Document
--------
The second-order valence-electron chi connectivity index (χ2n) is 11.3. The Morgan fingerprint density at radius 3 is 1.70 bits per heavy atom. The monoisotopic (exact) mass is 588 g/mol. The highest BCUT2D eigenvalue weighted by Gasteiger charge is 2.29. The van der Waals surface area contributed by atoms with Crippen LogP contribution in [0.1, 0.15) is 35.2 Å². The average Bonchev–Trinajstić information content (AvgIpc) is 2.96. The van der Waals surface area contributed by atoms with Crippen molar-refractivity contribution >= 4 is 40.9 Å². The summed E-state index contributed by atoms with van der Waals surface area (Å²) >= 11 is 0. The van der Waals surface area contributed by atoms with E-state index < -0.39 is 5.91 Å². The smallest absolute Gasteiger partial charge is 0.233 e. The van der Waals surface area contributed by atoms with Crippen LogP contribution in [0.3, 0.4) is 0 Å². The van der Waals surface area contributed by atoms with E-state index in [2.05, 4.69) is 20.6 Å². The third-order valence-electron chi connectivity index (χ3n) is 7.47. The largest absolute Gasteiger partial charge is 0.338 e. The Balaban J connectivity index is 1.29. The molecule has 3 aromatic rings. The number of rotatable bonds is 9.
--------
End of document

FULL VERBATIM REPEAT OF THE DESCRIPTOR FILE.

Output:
The second-order valence-electron chi connectivity index (χ2n) is 11.3. The Morgan fingerprint density at radius 3 is 1.70 bits per heavy atom. The monoisotopic (exact) mass is 588 g/mol. The highest BCUT2D eigenvalue weighted by Gasteiger charge is 2.29. The van der Waals surface area contributed by atoms with Crippen LogP contribution in [0.1, 0.15) is 35.2 Å². The average Bonchev–Trinajstić information content (AvgIpc) is 2.96. The van der Waals surface area contributed by atoms with Crippen molar-refractivity contribution >= 4 is 40.9 Å². The summed E-state index contributed by atoms with van der Waals surface area (Å²) >= 11 is 0. The van der Waals surface area contributed by atoms with E-state index < -0.39 is 5.91 Å². The smallest absolute Gasteiger partial charge is 0.233 e. The van der Waals surface area contributed by atoms with Crippen LogP contribution in [0.3, 0.4) is 0 Å². The van der Waals surface area contributed by atoms with E-state index in [2.05, 4.69) is 20.6 Å². The third-order valence-electron chi connectivity index (χ3n) is 7.47. The largest absolute Gasteiger partial charge is 0.338 e. The Balaban J connectivity index is 1.29. The molecule has 3 aromatic rings. The number of rotatable bonds is 9.